Opinion: Menopause doesn’t have to be miserable
There are an estimated 55 million women in menopause in the United States today, the majority of whom endure its most debilitating symptoms in silence. It doesn’t have to be so debilitating, and it wouldn’t be if we could end the silence and make even a handful of key policy changes.
Menopause has long been neglected by the mainstream medical establishment as well as by lawmakers, employers, even the media. All have failed to help women navigate this inevitable life stage. New data from the Mayo Clinic show that the burden extends far beyond the physical and physiological effects and also has huge economic consequences, with an estimated $1.8 billion in lost earnings for menopausal women per year.
There was a bit of encouraging news last month: The Food and Drug Administration approved a new non-hormonal oral drug to treat vasomotor symptoms of menopause — better known as hot flashes. As many as 80% of women experience hot flashes, with a disproportionate effect on Black women, for whom the symptoms of menopause last longer and are experienced more intensely. Among the profound short- and long-term health consequences of hot flashes are sleep disruption, mood disturbances, brain fog and increased risk for cardiovascular disease.
Those who suffer from hot flashes deserve innovation and investment in a wide array of options, such as this latest market entry, a pill to be sold under the trade name Veozah. We are heartened to see the FDA clear the path for new treatments. But this move also calls for an urgent caveat — and a broader call to action.
It is imperative that attempts to promote sales of Veozah do not pit it against or present it as a safer, superior option to estrogen and estrogen-progestin therapy, also known as menopause hormone therapy. A decades-old study misrepresented and overgeneralized the risks of hormone therapy, creating unfounded fears for an entire generation.
Simply but emphatically stated: Hormone therapy is not only the most effective treatment for hot flashes, but also the most cost-effective one. For symptomatic women who initiate hormone therapy before age 60 or within 10 years of their last period, the North American Menopause Society, the American College of Obstetricians and Gynecologists, and many other national and international organizations agree that the benefits outweigh the risks.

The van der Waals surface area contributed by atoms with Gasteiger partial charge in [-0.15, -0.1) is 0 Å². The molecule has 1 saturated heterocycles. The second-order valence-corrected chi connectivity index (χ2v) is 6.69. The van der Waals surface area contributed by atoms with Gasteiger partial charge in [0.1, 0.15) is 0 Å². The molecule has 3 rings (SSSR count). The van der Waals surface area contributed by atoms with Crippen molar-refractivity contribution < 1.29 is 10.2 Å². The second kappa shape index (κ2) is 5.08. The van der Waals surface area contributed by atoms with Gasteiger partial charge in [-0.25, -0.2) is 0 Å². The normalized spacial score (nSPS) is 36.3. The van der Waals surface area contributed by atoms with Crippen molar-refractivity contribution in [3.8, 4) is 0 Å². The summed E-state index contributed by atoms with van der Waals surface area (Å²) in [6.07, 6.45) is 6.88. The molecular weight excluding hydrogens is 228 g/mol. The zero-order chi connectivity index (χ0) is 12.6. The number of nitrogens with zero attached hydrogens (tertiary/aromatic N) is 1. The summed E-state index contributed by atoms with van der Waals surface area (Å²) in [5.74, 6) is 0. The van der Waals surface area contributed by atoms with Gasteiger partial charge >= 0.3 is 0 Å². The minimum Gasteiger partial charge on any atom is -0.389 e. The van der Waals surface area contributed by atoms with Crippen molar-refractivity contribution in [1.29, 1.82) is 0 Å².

Hormone therapy also has long-term health benefits. It prevents osteoporosis, decreases the risk of Type 2 diabetes, and treats the genitourinary syndrome of menopause, symptoms of which include painful sex, urinary urgency and frequent recurrent urinary tract infections. Other than treating hot flashes, additional benefits of Veozah, if any, and the long-term safety profile are unknown.
It is true that not everyone is a candidate for hormone therapy, including those with a personal history of breast or uterine cancer, a history of heart attack or stroke, or an increased risk for developing blood clots. But for millions in need of relief, hormones can and should be a first-line option.
Correcting the overblown fears of hormone therapy requires an immediate course correction. We recommend three concrete reforms as a starting point.
First, the National Institutes of Health must not only clarify current data and retract its prior warnings, but also design and begin a new modern initiative that can assess the long-term benefits of hormone therapy and accurately assess its risks. This is a move that can be directed and funded by Congress: Last fall, for the first time, Congress stepped up and introduced the Menopause Research Act of 2022 to initiate this very process; an updated version of the bill will be introduced in the near future.
Second, the FDA must end its outdated requirement to label all estrogen products with a “black box warning.” That mandate is based on widely misinterpreted data in older populations who were using systemic estrogen. It would be reasonable to remove the warning from low-dose vaginal estrogen products.
And third, menopause treatments need to be accessible and affordable for everyone — meaning that all private and public health insurance programs must ensure coverage. This mandate applies especially to Veozah, which will cost a hefty $550 for a 30-day supply. (Hormone therapy runs $30 to $90 per month.)
Menopause policy should be about equity — health, economic, age and gender — and enabling people to make truly informed decisions and live their best lives. It requires robust public discourse, thorough and transparent research, and a firm political commitment to prioritize women’s full and fair representation at all ages and life stages.
Jennifer Weiss-Wolf is the executive director of NYU Law’s Birnbaum Women’s Leadership Network and the author of “Periods Gone Public: Taking a Stand for Menstrual Equity.” Sharon Malone is the chief medical advisor of the telehealth company Alloy Women’s Health.
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